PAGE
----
It was two weeks ago, late Friday afternoon and I was just putting the finishing touches on a spreadsheet or some such when my phone buzzed angrily. I don’t know why I hate the sound of my phone no matter what the ringtone is. I guess I just don’t look forward to phone calls. “Ally” it announced in bright white letters. I’d better take this.
“Hi Ally” I said in my most cheerful voice.
“Hi” the voice on the other end was quiet, small and unassuming. The voice of a person who is used to slouching just a little to avoid looking conspicuously tall. The voice of someone used to being in the background, trying not to rock the boat, used to barely being seen.
“I got a letter from my father”
My heart sank. I snuck into the nearest meeting room and sat down. This was a sit-down kind of conversation. “I’m so sorry to hear that… uh… well, I guess I’m sorry to hear that because I assume it’s bad but it may not be bad, right?”
“It’s bad… I’m either his son or I must leave the family”
My heart leapt and sank again “yeah… that’s… pretty bad”
She has received a letter from her father pretty much rejecting her in no uncertain terms.
That’s the first time I’ve used a pronoun to describe Ally in this post. What gender did you assume Ally was? Does it matter that she’s a girl now, or that she was born a guy?
You see, Ally could be short for “Alice” or “Alex”. I met Ally as Alex. A rather awkward 20-something guy who occasionally liked to wear a dress. I now know her as Alice: a 20-something woman growing in confidence every day.
I am extremely sensitive to pronouns. I was one of the first people who started insisting on using “her” and “she” to refer to Ally, even though she said she “didn’t mind” when people “got it wrong”. To be honest, it’s not easy to remember to do it after you’ve known someone as a guy for so long. It still feels a little odd sometimes, but I believe it’s important, very important, possibly even life-changing.
I encouraged her to make the step, to fully transition to a woman, challenging her assumed limitations in my own casual way. I further encouraged her to come out to her parents, to write them a letter, to tell them the truth, the whole truth.
Because as we all know the truth hurts, the truth is dangerous and scary, but the truth will set you free.
The truth is that Ally was born male in every way, except for the heart and mind. As a child she asked her mother “so, when do I become a girl?” from the tender age of 12, she would wear dresses when no one was looking. The truth is she wasn’t always very good at it. I have vivid memories seeing her in a very small skirt and cringing.
It didn’t work. Not back then.
And it doesn’t work for many transgendered people.
Do you think that transgendered person walking down K-road with her makeup all on crooked and her wig awry does that because she wants to look silly? I don’t think so. No one really wants to look silly. Not most of us anyway. It’s a need, a desperate need to be a woman: to manifest that internal change to the rest of the world as best they can, but many can’t.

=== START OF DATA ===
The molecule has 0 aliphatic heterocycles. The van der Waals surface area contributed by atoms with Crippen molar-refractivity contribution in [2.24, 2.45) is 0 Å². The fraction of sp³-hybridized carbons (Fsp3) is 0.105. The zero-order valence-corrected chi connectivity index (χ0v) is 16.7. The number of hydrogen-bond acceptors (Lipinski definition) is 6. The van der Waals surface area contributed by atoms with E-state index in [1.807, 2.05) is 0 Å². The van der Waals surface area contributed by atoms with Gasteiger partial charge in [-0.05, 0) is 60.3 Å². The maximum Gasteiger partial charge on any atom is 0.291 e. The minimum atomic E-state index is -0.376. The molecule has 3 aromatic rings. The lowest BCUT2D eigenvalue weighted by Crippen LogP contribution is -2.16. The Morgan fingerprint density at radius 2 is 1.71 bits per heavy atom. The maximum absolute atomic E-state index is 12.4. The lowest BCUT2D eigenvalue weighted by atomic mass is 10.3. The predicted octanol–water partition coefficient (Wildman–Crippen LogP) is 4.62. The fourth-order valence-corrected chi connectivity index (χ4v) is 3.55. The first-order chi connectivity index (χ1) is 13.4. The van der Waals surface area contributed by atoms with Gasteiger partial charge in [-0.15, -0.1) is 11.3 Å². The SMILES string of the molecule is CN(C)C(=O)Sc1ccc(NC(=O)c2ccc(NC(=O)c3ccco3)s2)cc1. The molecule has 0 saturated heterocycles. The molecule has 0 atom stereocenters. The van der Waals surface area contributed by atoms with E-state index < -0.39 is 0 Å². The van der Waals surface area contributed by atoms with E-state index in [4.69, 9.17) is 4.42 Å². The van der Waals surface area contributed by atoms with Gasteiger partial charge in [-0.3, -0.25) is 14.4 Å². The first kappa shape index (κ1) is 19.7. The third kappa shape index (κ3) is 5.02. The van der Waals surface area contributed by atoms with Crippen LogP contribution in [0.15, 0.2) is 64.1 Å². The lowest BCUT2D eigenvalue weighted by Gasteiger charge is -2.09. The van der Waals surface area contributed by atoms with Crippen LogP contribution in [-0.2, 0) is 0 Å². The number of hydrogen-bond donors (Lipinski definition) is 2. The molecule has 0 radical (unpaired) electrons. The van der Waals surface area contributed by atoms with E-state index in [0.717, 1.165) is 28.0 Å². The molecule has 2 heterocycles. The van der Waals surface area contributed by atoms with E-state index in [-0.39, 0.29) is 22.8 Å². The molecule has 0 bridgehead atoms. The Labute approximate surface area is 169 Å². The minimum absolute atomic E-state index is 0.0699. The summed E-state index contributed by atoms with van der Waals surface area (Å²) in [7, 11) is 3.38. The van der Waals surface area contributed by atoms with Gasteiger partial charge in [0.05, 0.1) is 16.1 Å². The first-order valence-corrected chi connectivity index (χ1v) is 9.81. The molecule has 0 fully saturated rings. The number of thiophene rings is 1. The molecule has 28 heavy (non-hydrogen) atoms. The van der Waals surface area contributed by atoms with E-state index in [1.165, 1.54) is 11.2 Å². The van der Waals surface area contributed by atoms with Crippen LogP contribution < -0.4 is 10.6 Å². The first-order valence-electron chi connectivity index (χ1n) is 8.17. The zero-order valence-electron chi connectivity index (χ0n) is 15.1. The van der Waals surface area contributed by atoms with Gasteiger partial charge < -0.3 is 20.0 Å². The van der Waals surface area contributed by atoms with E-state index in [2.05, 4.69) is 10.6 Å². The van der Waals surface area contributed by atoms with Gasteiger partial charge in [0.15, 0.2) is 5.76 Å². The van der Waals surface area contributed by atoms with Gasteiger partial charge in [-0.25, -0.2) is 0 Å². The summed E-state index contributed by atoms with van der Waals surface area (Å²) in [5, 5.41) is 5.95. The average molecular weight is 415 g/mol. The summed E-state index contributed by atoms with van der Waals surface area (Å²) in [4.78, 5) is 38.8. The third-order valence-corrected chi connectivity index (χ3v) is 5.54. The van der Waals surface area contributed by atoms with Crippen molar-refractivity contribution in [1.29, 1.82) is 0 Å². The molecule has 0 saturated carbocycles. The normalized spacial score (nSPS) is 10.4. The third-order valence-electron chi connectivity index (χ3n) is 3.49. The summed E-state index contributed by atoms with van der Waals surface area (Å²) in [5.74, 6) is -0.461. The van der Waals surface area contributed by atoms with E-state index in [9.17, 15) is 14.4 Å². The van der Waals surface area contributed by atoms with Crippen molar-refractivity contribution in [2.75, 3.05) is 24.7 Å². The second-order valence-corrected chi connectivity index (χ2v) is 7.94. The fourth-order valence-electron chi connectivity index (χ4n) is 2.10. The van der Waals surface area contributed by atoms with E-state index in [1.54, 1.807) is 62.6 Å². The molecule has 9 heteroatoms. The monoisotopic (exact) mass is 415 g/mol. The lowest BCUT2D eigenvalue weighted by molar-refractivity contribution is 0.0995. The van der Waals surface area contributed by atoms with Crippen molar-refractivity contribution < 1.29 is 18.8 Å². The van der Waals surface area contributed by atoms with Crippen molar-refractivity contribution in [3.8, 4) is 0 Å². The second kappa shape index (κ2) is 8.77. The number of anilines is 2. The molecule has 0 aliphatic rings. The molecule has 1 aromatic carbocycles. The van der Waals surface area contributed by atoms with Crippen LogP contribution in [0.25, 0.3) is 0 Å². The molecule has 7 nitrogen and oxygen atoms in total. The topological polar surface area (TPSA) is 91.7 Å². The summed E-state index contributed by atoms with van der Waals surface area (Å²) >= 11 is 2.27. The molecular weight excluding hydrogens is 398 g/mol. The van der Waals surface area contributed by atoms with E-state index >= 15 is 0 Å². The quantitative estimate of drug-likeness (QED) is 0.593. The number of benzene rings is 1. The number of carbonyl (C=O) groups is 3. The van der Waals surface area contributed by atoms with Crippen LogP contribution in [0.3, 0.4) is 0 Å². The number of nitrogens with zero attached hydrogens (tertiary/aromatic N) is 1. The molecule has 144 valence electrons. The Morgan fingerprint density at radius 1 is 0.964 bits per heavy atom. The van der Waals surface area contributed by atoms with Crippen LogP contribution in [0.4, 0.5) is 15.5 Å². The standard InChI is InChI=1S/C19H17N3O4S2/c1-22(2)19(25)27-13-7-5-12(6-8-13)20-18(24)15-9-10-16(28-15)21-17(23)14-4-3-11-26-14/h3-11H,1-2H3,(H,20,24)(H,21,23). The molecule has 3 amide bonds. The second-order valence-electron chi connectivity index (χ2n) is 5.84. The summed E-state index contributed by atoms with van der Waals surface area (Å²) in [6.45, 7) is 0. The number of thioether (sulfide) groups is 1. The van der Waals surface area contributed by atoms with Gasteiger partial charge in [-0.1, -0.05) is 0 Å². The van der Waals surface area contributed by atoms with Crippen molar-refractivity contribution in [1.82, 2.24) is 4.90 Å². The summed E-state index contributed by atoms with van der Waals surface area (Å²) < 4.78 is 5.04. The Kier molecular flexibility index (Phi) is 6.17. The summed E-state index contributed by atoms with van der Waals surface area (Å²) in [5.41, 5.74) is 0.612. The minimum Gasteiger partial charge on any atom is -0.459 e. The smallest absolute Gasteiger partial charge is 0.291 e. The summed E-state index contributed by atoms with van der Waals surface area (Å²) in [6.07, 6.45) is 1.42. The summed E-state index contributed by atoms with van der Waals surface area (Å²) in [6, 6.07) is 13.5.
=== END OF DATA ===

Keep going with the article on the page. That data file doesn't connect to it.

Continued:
It starts inside, and that’s where it started for Ally. Only 2 years ago I saw a massive shift in her outlook when she realised that it didn’t matter how she looked. What mattered was who she was, and that was all about who she was on the inside and nothing more. Paradoxically, once she had made the internal decision, the external came easier, because she didn’t need to try so hard. When you truly are a woman on the inside, you can be a woman in slacks and a tee shirt.
Fuelled by a swell of support from people like me, and a growing desire to be honest with her family, she “came out” to them , pretty much the same way I did: in person, with a letter.
Only difference is: I was accepted.
I feel like such a charlatan: filling her mind with positive stories. Encouraging her with thoughts of unconditional love, acceptance and support, those things I now take for granted from my family. Sure, there have been times when I have felt alienated from my family, times when I have felt isolated, disconnected, misunderstood, times when I have been angry or sad, but never in my life have I ever felt unloved.
This was Ally’s cross today, her impossible burden: the prospect of loss of the unconditional love from her parents. I got off the phone and spoke to my boss Irene.
“You seem angry, Stephen…”
Angry? Yes, I suppose I was. My voice broke with barely controlled emotion and my hands shook. How could anyone reject their own child? Don’t even the most despised people love their own children?
“Look, I’m sorry, I have to go, she needs to talk”
I picked her up and we drove around to my favourite viewpoint on Davenport. As we watched the city twinkle like distant stars, she poured out anger, frustration, anxiety, sadness. I felt useless. I still do. They say that one of the hardest things is to watch someone suffer and know you are powerless to help them. This is something only she can endure, and something she must live with, terribly alone.
We stopped off at a nice restaurant for dinner , it dawned on me, as we sat down at a table with a single rose in the vase that today was valentine’s day.
“I’ve never had a proper valentine’s day” she said absently
“Me neither” I reflected.
We sat and talked and I wondered if anyone was curious about our genders. Or whether anyone cared.
“You know” I said, trying to sound profound. “this rose is beautiful because of its imperfections, not in spite of them. It’s beautiful and flawed, just as we are beautiful and flawed, just as life is”
She took the rose home with her. It now symbolises something for us both: the fragility and strength that comes from a resolution.
“You know, the worst case scenario happened to me today, and I’m still here.” Ally’s voice broke with determination.
It’s a start, by any other name.